When was the last time you failed at something?
Yesterday, and the day before, and the day before that, and all the time. From failed marketing attempts, and new business opportunities that crashed as we were launching, to saying yes to the wrong client, and bombing on stage, I’ve failed at just about everything.
Be it big or small; I fail spectacularly on a regular basis. I’ve been an entrepreneur for over a decade. While failure comes with the territory, it does start to get old. Lately, I feel like I could use a break. Not a”break” as in a rest, but a break like I would love to live a few weeks without failing at something. Everything takes longer than it should, costs more, and the rules are always changing. Once I think I have something figured out, it’s dated, and I need to learn a new formula or process, which inevitably leads to some kind of failure.
I’ve learned you have to live with failure like a house guest you know is never going to leave. You’re not thrilled they’re there, but getting worked up about it isn’t going to make them move out. Failure is just part of life, and if you have your own business, are reaching more senior roles in your career, or are a parent, failure is a constant. I’ve realized that the only way to grow and be successful is to get the failures out of the way. Most of the times, especially when I do something for the first time, I do it knowing I’m going to fail, but I know I will learn something, so I do it anyway.
Instead of letting failure or even the fear of failure keep you stuck, there are things you can do to help bounce back and move forward. I use to look at failure like the universe was proving a point. My inner voice would come at me hard:
“See, I told you that was a terrible idea.”
“Why would you think you could do that?”
“You’re a loser; you should just give up.”
A self-flogging soundtrack would play on a loop in my mind. Sometimes it would take weeks for me to regain my momentum. I was not only incredibly unkind to myself but wasting a ton of time and energy. Luckily, I’ve had a lot of, um … professional help. Because I hate being stuck, I hate wasting time, and my livelihood depends on a positive, healthy state of mind I had to figure out how to change my narrative.
Here’s what I’ve learned to do:
Practically, you need to recognize and process where you messed up, so you learn the lesson. This is more difficult than it sounds because it requires you to be objective, and if you’re like me, it’s easier if it’s 100% someone else’s fault.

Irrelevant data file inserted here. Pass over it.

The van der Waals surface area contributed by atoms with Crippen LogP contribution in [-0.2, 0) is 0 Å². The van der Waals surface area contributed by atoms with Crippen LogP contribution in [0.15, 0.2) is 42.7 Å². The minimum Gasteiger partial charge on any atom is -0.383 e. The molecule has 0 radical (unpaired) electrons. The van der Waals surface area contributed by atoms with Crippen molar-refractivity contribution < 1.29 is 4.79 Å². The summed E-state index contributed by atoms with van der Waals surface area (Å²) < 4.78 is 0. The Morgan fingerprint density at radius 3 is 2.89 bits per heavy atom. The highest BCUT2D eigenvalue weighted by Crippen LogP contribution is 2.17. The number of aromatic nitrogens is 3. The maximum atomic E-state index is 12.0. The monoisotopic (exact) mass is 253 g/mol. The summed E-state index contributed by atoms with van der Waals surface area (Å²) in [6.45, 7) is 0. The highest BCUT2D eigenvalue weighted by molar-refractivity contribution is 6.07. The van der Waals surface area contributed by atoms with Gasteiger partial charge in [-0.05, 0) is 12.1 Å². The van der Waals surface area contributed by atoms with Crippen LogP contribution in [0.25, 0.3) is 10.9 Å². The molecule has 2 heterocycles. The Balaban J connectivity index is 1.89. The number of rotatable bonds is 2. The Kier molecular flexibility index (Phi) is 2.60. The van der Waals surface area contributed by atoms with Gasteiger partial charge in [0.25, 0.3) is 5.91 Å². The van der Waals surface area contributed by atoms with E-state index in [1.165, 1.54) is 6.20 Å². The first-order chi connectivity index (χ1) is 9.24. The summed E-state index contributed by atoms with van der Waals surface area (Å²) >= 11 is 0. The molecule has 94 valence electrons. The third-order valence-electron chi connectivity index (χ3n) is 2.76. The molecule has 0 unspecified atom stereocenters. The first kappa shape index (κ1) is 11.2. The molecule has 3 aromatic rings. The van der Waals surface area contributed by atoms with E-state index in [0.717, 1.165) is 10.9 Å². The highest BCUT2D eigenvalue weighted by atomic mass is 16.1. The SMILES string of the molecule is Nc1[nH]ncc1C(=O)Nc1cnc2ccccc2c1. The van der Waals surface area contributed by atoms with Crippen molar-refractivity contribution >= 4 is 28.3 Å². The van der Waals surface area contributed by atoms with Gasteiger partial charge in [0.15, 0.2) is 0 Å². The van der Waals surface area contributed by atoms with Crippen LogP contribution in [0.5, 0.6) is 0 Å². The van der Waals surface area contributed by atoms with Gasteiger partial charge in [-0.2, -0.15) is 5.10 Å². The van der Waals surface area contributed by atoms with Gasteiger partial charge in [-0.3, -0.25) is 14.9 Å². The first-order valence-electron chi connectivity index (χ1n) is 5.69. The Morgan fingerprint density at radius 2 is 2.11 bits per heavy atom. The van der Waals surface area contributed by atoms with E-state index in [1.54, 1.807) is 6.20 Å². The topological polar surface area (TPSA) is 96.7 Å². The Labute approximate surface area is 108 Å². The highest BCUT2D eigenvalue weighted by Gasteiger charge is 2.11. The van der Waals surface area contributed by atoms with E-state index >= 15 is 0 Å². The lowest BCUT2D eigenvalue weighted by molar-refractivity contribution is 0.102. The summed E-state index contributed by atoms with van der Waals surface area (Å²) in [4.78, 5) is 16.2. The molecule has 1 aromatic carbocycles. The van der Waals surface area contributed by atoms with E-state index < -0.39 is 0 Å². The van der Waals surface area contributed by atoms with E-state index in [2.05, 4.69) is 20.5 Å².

Which, of course, is never the case. So figure out your ownership, ask yourself why it happened and how you can do better next time. Let everything else go.
Understand the Alternative
We have two options. You can wallow in self-loathing or move past it. When I finally understood that I have a choice in how I react, I got my power back. GAME-CHANGING. If you don’t move past your failure, your only alternative is misery. Seems like an easy decision when you put it like that, right?
Embrace Your Emotions
While you don’t want to wallow, you’re allowed to have feelings. Give yourself the time you need to be mad, upset, or disappointment. Recently, I watched the Ted Talk, The Gift and Power of Emotional Courage, and it’s a powerful reminder that feelings are okay and necessary.
It’s helpful to learn what you need to do to process your emotions. Because all emotions show up eventually, and you don’t want to take it out on the people you love. Sometimes when I get worked up or angry, I go to a challenging fitness class. I just discovered a boxing class and can’t imagine how many times I’ll use it when I want to beat the crap out of something. Other times I want to be with my thoughts. I had a particularly disappointing day last summer and drove to the beach by myself for a few hours and came home feeling a million times better. Do something cathartic to process the feelings, don’t keep them bottled up.
Focus On Something Else
Perhaps the most helpful way to process failure is to jump into something else. Doing so is a way to ensure you keep putting one foot in front of the other. When I think back to some of my most epic failures, they were over before I knew it because there was something else in the pipeline that needed my attention. Work on multiple projects, have other commitments, and keep perspective by volunteering within your community or a local charity.
No One Cares
If you failure feels embarrassing, understand that no one is paying that much attention. Certainly, if you fail at something and need to make it right, do so immediately. But if you’re worried about what other people think, you need to shrug your shoulders and be proud of yourself for trying. It’s been my experience that the only people with a lot of negative things to say are the same people who have never tried to do anything great in their lives.
Find Your Faith
You don’t have to be religious or spiritual to find a little bit of faith in the universe. When I look back on my biggest failures, the ones I wanted so desperately to be successful, I not only understand where I went wrong but I can see how things tend to work out for the best. Every success and failure sets you up for your next step. Sometimes you’re not suppose to go down a particular path. Other times you’re suppose to learn a lesson and gain knowledge. But that doesn’t mean that you won’t go down a better path, or that you won’t succeed the next time you try.
Join the conversation and let us know below in the comments how you cope with failure.
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